Applicants may include early-stage teams, through to established companies seeking support as they seek to accelerate development and reach customers and markets.
Cyber London is seeking applications from entrepreneurs working on any technology with security applications and with the ambition to build a successful business.
Seven of the eight teams selected for the first programme have been fast-tracked onto the next stage of their growth path.
Luff said the eighth team had been seeking to move forward with a hardware-based project, but had decided to move to other things.
“Hardware-based projects are typically more difficult to progress because barriers to entry are higher and things did not work out for them. All the other teams are making good progress in their commercial development and are significantly advanced from where they were when they entered the programme,” said Luff.
One of the successful companies that took part in the first CyLon programme is Intruder, which aims to help organisations focus on the threats to their particular business.
“CyLon gave us the platform and the rocket fuel we needed to launch our business,” said Chris Wallis, co-founder and chief executive of Intruder.
“From the network of people we were introduced to, through to the mentoring and review sessions that kept us on track and pushing forwards, the whole experience taught us more than we would have learned from years of going it alone.
“The opportunities that have opened up through being involved with the accelerator have been mind-blowing,” he said.
Alex van Someren of Amadeus Capital Partners, a co-founder of Cyber London, said the success of the first programme has proven the value that can be derived from bringing together startups in a “hothouse environment” and providing the skills, knowledge and contacts they need to get to the next stage of their evolution.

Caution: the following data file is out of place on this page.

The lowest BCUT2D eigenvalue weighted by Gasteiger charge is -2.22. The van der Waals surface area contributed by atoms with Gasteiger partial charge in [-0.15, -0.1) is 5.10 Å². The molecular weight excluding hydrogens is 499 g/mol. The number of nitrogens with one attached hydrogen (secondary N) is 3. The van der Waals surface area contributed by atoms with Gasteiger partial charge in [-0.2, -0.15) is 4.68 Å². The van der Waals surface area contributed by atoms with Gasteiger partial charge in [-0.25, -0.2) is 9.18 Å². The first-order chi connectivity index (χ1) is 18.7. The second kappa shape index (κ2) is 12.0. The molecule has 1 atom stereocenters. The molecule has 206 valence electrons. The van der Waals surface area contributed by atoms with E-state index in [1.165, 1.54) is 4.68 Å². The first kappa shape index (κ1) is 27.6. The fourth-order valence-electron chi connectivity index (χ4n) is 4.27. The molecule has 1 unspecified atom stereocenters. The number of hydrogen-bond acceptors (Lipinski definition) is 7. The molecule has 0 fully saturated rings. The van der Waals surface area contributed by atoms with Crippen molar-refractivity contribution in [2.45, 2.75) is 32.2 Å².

Two of the companies that participated in the first CyLon programme have moved on to raising investment, one has moved on to Y Combinator and two others have formed partnerships with large financial services firms in London to pilot their technology.
Based on the success of the first programme, CyLon has committed to at least another three cycles in the next 18 months.
“We hope the standard of applicants for the next cycle are at least as good as those for the first round. We are confident the second programme will be every bit as good as the first, if not better, thanks to feedback from our first-round participants,” said Luff.
“The first group greatly appreciated the strong technology input from mentors who have set up, run and invested in cyber security related technologies. The group also benefitted from the diverse network of contacts we brought in to engage with them, so we will double up on that in the next cycle,” he said.
In the second programme, Luff expects to see innovation in cyber security around cloud-based computing, mobile computing and insider threats.
Read more about technology incubator programmes
- BCSWomen announces its support for the Stemettes Outbox Incubator programme, which is mentoring 45 girls on how to launch a Stem-based business.
- Odine – an open-data incubator involving the Open Data Institute – has awarded €650,000 to seven European businesses.
- More than 20 startups have presented their pitches to John Lewis executives in the first round of this year’s Jlab accelerator.